The education needed to become a physical therapist typically takes seven years to complete and includes a four year undergraduate program and a 3-year professional program. Entry-level positions as physical therapists require a minimum of a doctoral degree from a program accredited by the Commission on Accreditation of Physical Therapy Education (CAPTE). As of 2016, there were 233 CAPTE-accredited programs in the U.S., all of which award the Doctor of Physical Therapy (DPT).
Doctor of Physical Therapy
Applicants to DPT programs should have completed bachelor's degree programs that include specific prerequisite courses; some schools offer pre-physical therapy programs designed specifically for students planning on applying to DPT programs. Prerequisite courses may include biology, human anatomy and physiology, chemistry, physics, psychology, calculus, medical terminology and statistics. Additional requirements may include work experience in a physical therapy setting and submission of GRE test scores, letters of recommendations and essays.
Some schools offer transitional DPT (t-DPT) programs, which are designed for currently licensed physical therapists who already hold a bachelor's or master's degree in physical therapy and wish to pursue further education. These shorter programs generally only require students to complete 12-24 credits, and coursework may be completed entirely online from some schools, though a clinical component is still required.
The curriculum of a traditional DPT program provides students with the skills and knowledge needed for careers as physical therapists. Coursework prepares students for working with patients by exploring subjects such as orthopedics, wellness and prevention, anatomy and cardiac testing. In addition to taking didactic classes, students work in a clinical setting and learn practical physical therapy techniques. Students also typically participate in group projects and lab assignments. The 3-year program often requires students to complete clinical components during the summer. Common courses in a DPT program include:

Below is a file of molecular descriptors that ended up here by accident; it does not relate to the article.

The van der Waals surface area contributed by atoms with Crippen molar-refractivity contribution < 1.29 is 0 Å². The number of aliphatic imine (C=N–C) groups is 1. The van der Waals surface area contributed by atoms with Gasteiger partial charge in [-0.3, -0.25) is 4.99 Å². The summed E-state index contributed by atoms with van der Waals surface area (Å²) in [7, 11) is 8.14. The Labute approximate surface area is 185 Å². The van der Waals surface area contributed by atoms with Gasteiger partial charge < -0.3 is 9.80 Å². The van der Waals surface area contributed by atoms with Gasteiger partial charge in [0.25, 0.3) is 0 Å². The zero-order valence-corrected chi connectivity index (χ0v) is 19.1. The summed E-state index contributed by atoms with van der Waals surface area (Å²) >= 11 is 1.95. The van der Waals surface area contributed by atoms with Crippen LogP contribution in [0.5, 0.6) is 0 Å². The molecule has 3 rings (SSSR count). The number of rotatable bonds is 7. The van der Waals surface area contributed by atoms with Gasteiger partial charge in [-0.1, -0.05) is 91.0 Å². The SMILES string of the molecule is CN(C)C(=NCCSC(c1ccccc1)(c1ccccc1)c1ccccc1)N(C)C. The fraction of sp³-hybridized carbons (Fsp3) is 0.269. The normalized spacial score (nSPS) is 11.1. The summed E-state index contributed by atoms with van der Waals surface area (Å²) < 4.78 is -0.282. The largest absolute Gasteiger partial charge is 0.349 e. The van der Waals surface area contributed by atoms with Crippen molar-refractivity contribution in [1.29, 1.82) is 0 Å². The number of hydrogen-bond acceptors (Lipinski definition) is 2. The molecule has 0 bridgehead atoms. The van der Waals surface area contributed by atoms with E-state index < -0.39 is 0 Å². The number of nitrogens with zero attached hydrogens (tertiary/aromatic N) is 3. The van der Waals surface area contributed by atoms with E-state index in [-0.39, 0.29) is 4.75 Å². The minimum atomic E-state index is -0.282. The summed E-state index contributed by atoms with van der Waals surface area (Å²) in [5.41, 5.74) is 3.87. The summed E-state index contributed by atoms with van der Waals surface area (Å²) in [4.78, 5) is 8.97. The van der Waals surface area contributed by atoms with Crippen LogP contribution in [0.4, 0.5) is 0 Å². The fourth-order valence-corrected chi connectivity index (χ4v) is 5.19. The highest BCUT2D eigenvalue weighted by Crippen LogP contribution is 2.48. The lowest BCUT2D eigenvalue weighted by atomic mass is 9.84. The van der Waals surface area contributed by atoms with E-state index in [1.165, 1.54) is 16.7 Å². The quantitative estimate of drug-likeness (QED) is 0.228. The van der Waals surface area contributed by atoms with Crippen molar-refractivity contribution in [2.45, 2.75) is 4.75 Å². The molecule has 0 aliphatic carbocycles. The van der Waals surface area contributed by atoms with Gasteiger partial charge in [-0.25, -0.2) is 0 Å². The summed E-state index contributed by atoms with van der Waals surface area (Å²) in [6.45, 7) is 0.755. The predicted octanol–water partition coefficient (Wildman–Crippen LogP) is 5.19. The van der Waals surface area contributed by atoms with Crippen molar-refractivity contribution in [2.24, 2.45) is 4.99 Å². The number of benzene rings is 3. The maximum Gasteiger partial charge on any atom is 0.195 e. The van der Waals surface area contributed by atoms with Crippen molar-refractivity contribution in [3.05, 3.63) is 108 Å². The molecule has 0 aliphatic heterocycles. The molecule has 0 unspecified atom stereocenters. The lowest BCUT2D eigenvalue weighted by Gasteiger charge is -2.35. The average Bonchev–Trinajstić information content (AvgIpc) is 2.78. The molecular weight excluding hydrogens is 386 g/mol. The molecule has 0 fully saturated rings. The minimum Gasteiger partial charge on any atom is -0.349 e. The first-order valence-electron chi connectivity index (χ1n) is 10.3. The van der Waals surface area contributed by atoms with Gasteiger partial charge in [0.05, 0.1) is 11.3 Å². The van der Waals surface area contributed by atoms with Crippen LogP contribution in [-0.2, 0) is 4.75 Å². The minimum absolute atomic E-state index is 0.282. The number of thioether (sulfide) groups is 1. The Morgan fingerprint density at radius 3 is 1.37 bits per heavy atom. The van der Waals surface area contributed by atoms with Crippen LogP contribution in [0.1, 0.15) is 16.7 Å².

- Physical therapy anatomy
- Musculoskeletal rehabilitation
- Pediatric rehabilitation
- Cardiopulmonary physical therapy
Employment Outlook and Salary Information
According the U.S. Bureau of Labor Statistics, the number of physical therapists nationwide is expected to increase by 34% between 2014 and 2024. According to the same source, the mean annual wage for physical therapists in May 2015 was $85,790.
Licensing and Certification Information
After completing an accredited DPT program, graduates will need to become licensed before they can practice as physical therapists. Specific requirements vary by state, but all states require applicants to pass the Federation of State Boards of Physical Therapy's National Physical Therapy Examination. Many states also require a background check and a law exam. Voluntary certification is also available from the American Board of Physical Therapy Specialties. Board certification is available in eight specialty areas and requires passing an exam and meeting clinical experience requirements.
The Doctor of Physical Therapy prepares students to be licensed as physical therapists. Because every state has different laws, it is important that students are aware of how a school's standards align with licensure requirements.